now rm -f mainfile , should delete linkfile too ?? in RHEL it exists but points no where.

  • Srinivas Nov 23, 2011 @ 8:47

    Hi ,
    can you explain below thing

    [root@localhost html]# unlink bugzilla-st/
    unlink: cannot unlink `bugzilla-st/’: Not a directory
    [root@localhost html]#
    [root@localhost html]#
    [root@localhost html]# rm bugzilla-st/
    rm: cannot remove `bugzilla-st/’: Is a directory


    • L.Yao Dec 26, 2011 @ 6:18

      rm -R bugzilla-st/
      what`s the result?

  • nandeep Jun 12, 2012 @ 17:22

    dont put slash at the end, use “unlink bugzilla-st” then it will work even i ahd the same problem,

    • mschober Mar 1, 2013 @ 15:33

      thanks, the trailing slash was the issue for me too

  • Prasad Jayasinghe Jun 22, 2012 @ 6:10

    1st delete the source file..
    then remove the Link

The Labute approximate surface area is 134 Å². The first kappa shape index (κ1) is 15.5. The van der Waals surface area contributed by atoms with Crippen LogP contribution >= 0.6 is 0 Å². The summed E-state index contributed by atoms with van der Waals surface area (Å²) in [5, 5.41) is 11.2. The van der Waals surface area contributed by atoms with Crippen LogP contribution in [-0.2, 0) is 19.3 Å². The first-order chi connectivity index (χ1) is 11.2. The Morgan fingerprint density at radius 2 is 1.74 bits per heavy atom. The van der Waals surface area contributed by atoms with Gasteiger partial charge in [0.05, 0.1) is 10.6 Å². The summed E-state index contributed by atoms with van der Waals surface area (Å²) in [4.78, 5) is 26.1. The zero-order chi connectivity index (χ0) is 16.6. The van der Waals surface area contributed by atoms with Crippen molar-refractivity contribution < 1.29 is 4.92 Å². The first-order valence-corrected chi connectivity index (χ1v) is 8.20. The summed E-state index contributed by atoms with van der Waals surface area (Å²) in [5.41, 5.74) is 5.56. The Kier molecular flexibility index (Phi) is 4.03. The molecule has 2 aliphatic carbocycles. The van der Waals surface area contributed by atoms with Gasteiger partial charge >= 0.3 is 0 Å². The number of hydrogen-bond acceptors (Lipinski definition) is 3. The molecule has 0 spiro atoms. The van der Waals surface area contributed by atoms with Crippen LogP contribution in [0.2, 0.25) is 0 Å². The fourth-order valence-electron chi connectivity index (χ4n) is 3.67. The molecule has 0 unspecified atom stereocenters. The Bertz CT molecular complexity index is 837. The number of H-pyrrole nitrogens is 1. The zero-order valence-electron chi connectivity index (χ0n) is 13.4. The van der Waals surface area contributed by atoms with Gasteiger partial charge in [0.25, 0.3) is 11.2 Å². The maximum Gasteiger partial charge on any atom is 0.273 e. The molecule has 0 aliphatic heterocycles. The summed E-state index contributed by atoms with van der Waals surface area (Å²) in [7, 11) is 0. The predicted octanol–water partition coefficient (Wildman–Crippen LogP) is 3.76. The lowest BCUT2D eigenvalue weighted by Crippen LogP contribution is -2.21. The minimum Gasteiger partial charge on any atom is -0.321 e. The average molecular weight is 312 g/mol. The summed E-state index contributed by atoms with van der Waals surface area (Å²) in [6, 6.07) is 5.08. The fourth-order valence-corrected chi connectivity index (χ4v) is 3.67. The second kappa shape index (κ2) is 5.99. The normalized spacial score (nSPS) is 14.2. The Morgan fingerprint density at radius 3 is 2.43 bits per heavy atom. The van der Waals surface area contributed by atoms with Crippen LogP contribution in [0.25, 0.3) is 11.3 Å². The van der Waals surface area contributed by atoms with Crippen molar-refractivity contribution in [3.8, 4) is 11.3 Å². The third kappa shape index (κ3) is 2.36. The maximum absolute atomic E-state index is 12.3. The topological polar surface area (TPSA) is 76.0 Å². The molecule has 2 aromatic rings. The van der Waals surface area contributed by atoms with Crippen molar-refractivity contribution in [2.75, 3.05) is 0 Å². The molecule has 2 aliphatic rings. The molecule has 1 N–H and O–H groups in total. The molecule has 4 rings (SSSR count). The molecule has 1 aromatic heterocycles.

symlink file
    test 1–> /opt/test

    removing source file
    # rm -Rf /opt/test
    remove link
    # unlink test1

    enjoy……. :D

  • cac Jul 27, 2012 @ 4:07

    [root@localhost html]# unlink bugzilla-st/
    unlink: cannot unlink `bugzilla-st/’: Not a directory

    ==> unlink bugzilla-st

  • srinivas Dec 11, 2012 @ 6:38

    thanks All , After removing slash it is working .

  • TBotNik Sep 25, 2014 @ 16:53


    So how do you write a bash script to wipe all existing symlinks (unknown to you) and re-establish new ones?

    Would need special exceptions for system created symlinks necessary for OS functions



  • Renato Jun 18, 2015 @ 19:20

    I found out the hard way that “unlink” will not only remove symbolic links but will delete a file if you run “unlink” on an actual file instead of a symbolic link.

  • Ajju Jan 29, 2016 @ 9:12